State gives go-ahead for Franklin renovations But county officials say repairs to middle school may not be done until 1999

November 29, 1995|By Jay Apperson | Jay Apperson,SUN STAFF

With no reliable thermostat in the boiler room, classroom temperatures can soar to triple digits on winter mornings. Water leaks and seeps, causing a late-night avalanche of concrete. Students abandon cramped classrooms and head for the halls to work on large poster projects.

At Franklin Middle School in Reisterstown -- the most overcrowded middle school in Baltimore County -- the deterioration got so bad that teachers, students, the community and politicians cried for help.

The lobbying effort that ensued brought a visit yesterday from Gov. Parris N. Glendening, who gave his support to a proposed renovation and expansion of the 66-year-old building.

Standing before a sixth-grade social studies class, Mr. Glendening announced that the state would give the county the go-ahead to draw renovation plans.

But it appeared unlikely the work would be done before the sixth-graders have gone on to high school. Mr. Glendening said later that state money to help pay for the $18 million project would likely be approved within a couple of years, and the county is envisioning completion in 1999.

"It really is a shame a great school like this has been allowed to deteriorate over the years," Mr. Glendening said. "I want for us to invest in some of the older schools and make them absolutely modern."

Constructed in 1929 as Franklin High School, the building became a middle school after a new Franklin High was built in 1960. Although the middle school was expanded in the mid-1960s, its enrollment now is 143 over its rated capacity of 967 -- and it is projected to have 1,400 students by the turn of the century.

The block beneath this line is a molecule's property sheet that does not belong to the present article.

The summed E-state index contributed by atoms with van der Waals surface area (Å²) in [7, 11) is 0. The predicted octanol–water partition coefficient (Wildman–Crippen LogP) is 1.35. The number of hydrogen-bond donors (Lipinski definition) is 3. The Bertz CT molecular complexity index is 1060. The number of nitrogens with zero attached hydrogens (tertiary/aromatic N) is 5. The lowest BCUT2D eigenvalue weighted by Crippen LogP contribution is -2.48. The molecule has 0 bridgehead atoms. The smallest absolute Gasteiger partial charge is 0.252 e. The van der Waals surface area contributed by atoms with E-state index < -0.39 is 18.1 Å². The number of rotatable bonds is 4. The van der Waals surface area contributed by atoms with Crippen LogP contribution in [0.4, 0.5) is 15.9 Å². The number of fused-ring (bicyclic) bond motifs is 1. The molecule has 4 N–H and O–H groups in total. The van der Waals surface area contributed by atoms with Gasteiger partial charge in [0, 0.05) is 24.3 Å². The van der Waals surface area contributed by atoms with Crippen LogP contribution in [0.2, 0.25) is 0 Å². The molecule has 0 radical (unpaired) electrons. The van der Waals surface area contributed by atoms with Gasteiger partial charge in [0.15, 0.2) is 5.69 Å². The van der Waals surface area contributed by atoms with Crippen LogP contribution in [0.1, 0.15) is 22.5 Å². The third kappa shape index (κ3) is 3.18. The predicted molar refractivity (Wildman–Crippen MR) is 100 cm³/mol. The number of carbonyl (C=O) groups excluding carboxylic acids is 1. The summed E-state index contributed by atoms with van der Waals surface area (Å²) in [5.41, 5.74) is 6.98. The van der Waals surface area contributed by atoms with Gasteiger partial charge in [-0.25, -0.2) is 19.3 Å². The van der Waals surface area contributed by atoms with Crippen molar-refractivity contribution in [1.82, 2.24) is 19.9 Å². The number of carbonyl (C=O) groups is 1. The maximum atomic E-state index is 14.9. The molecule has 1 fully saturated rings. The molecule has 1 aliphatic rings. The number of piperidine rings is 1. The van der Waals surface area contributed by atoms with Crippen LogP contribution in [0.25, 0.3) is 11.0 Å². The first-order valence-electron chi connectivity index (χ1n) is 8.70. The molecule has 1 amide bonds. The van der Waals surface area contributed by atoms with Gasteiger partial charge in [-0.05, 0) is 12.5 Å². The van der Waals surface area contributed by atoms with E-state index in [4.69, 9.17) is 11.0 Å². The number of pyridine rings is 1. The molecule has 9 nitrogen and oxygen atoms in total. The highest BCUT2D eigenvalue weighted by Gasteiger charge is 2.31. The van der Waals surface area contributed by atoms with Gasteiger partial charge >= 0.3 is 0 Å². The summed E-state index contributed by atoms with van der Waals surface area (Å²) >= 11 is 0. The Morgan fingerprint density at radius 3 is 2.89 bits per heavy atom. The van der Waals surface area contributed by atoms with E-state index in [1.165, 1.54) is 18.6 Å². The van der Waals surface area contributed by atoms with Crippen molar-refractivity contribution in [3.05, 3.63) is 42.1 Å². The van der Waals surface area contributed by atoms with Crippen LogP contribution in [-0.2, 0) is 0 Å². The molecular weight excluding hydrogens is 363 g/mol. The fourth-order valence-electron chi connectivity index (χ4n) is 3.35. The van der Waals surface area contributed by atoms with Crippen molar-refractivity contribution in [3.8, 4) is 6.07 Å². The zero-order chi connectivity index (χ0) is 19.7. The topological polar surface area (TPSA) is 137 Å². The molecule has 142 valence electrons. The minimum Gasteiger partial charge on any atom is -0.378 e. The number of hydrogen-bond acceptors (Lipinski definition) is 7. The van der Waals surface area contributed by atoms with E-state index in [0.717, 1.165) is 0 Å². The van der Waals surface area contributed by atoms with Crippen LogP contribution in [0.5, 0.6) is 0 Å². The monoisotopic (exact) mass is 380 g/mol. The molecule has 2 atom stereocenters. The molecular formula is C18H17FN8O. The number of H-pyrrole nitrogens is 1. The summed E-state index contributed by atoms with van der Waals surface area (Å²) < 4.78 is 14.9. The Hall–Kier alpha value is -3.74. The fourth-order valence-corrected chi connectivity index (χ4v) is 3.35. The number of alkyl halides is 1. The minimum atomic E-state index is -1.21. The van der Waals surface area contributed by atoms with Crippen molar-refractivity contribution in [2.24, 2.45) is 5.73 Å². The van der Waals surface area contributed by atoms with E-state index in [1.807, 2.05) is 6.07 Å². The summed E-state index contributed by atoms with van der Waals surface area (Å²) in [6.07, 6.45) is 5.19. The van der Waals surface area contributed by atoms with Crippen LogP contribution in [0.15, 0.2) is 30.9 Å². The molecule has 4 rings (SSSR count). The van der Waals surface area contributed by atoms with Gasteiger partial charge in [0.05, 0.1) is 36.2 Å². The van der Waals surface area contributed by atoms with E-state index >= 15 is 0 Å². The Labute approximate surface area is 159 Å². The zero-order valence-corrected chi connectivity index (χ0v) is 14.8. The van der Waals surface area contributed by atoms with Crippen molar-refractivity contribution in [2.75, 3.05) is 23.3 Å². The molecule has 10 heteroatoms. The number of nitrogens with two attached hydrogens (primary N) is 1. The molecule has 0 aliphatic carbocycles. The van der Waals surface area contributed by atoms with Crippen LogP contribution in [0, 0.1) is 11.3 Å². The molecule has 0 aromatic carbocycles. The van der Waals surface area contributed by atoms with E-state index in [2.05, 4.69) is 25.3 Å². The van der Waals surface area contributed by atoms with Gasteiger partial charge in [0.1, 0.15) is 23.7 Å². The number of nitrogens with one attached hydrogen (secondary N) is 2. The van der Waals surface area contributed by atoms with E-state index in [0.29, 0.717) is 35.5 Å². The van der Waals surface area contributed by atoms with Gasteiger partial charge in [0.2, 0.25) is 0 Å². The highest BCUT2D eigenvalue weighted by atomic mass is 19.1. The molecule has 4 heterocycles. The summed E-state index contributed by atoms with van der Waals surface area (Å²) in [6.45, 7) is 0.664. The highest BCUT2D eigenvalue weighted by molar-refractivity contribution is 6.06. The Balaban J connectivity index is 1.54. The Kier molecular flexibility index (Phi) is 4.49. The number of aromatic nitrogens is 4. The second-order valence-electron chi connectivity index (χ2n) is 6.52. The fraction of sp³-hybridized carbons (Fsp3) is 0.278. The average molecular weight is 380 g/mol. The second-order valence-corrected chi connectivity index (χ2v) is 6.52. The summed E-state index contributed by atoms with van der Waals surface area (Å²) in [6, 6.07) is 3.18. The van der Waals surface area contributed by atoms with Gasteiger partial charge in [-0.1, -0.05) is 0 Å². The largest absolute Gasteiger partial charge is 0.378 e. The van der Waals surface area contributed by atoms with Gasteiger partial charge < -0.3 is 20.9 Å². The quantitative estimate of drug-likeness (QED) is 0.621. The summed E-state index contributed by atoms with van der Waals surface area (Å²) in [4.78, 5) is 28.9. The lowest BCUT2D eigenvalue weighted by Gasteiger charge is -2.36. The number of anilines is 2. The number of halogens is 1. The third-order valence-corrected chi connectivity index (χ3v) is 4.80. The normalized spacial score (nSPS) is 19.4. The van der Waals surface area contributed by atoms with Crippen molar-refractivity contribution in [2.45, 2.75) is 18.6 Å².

The school uses five portable classrooms. Bathroom ceilings have holes, floors are settling and cracking, and the electrical system is not up to code.

Students in crowded hallways are sometimes jostled into hot radiators, said Bill Rehrig, a music teacher who heads the school's Site Based Management Committee.

Sarah Lauer, a 13-year-old eighth-grader on the committee, said of her school: "We're just waiting until it comes crashing down."

Considering the situation about a year ago, the committee of administrators, teachers, parents and students began seeking community backing for renovation and expansion. Mr. Rehrig said supporters wrote more than 1,000 letters.

Elected officials then were persuaded of the need, and in short order the school was on the list of priority construction projects -- moving ahead of a middle school planned for Owings Mills.

If everything moves forward as quickly as possible, the renovation and 400-student expansion could be complete by September 1999, said Jim Kraft, manager of capital planning for the county school system.

The county is asking the state to contribute $6 million toward the costs.

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